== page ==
This article is the eighth in our latest series, The 12 Leads of Christmas, where each day we examine a new finding particular to an individual electrocardiographic lead.
Like aVF, V4 is a tough lead to discuss on its own. It’s part of the natural flow of the complexes across the precordium and it is certainly nice to have, but because it’s so closely related to V3 and V5 there isn’t a whole lot that makes it unique. The two topics we’ll discuss today involve, but are not isolated to, V4.
First off, I can’t discuss V4 without mentioning the work of our blog’s good friend and mentor, Dr. Stephen Smith, on differentiating early repolarization from subtle anterior STEMI. The formula he and his team derived uses the R-wave amplitude in V4 as one of the three variables in an equation that can be utilized as a decision-aid in the evaluation of these difficult EKG’s.
- A series of cases displaying how and when to use the formula can be found here on his site.
- The article describing the derivation of the formula can be found here (free full text!).
- A simple form for calculating the value is available on the right-hand sidebar of Dr. Smith’s site.
- Alternatively, a simple calculator is also available on the MDCalc site.
Earlier this year he was nice enough to feature a case of mine that really shows off the utility of the formula (among other lessons). Here’s a link to the full case description, while the image below is merely a teaser.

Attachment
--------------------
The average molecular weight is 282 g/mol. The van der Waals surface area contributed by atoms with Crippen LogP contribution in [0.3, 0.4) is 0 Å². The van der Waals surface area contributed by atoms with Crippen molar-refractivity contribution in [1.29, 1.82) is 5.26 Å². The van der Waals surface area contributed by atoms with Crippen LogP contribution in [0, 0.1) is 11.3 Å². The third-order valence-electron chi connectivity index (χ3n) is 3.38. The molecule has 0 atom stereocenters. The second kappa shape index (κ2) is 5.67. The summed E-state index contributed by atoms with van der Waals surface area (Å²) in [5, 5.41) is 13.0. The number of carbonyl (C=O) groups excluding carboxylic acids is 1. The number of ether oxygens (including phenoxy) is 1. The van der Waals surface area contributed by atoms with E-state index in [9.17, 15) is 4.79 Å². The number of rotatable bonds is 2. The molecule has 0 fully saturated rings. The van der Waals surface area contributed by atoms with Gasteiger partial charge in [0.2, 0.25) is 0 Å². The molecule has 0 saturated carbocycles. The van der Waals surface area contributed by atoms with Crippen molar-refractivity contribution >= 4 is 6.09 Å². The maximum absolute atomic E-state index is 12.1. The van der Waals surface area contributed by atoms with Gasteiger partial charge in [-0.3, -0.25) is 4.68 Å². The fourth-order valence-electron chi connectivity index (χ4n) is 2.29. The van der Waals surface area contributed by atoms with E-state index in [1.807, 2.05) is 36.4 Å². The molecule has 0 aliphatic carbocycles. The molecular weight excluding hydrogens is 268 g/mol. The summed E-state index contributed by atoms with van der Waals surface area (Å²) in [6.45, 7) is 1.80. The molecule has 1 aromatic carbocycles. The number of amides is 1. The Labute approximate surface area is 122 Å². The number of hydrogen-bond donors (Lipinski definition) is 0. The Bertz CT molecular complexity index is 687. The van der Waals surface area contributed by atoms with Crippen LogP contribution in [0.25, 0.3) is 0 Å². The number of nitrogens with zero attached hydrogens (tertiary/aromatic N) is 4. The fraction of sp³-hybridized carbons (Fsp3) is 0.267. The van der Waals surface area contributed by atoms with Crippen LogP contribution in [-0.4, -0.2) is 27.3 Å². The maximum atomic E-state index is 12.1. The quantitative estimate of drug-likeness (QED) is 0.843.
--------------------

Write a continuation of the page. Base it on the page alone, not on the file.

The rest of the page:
Another time V4 becomes useful is when you see a wide QRS complexes on the EKG but aren’t sure whether they’re due to a paced or native rhythm.
Most of the time you can see pacemaker spikes in several leads but, especially with aggressive filter settings, it’s also not unusual for those pacer spikes to be nearly invisible. Since most ventricular pacing wires are inserted into the RV apex, it turns out that the leads closest to that location are also the ones best suited to capture evidence of it firing.
Due to variability in individual anatomy and positioning of the pacing lead it doesn’t always work out but, in my experience, ventricular pacing spikes are usually best seen in V3â€“V5 region, so I typically center my scrutinization around V4. Atrial spikes, on the other hand, are usually best seen in V1 and V2, closer to where those wires are placed. Here are some examples of the former:
Another easy way to increase the visibility of pacer spikes is to increase the adjust the filter settings of the electrocardiograph. Depending on the particular machine you’re using this ranges in difficulty from easy to hard but it’s still worth knowing how to doâ€”even is it’s only changed on rare occasions.
I hope youâ€™re enjoying our 12 Leads of Christmas series. You can check out the rest of the posts below (updated as new posts come out):
12 Leads of Christmas: Lead I
12 Leads of Christmas: Lead II
12 Leads of Christmas: Lead III
12 Leads of Christmas: aVL
12 Leads of Christmas: aVF
12 Leads of Christmas: aVR
12 Leads of Christmas: V1
12 Leads of Christmas: V2
12 Leads of Christmas: V3
12 Leads of Christmas: V5
12 Leads of Christmas: V6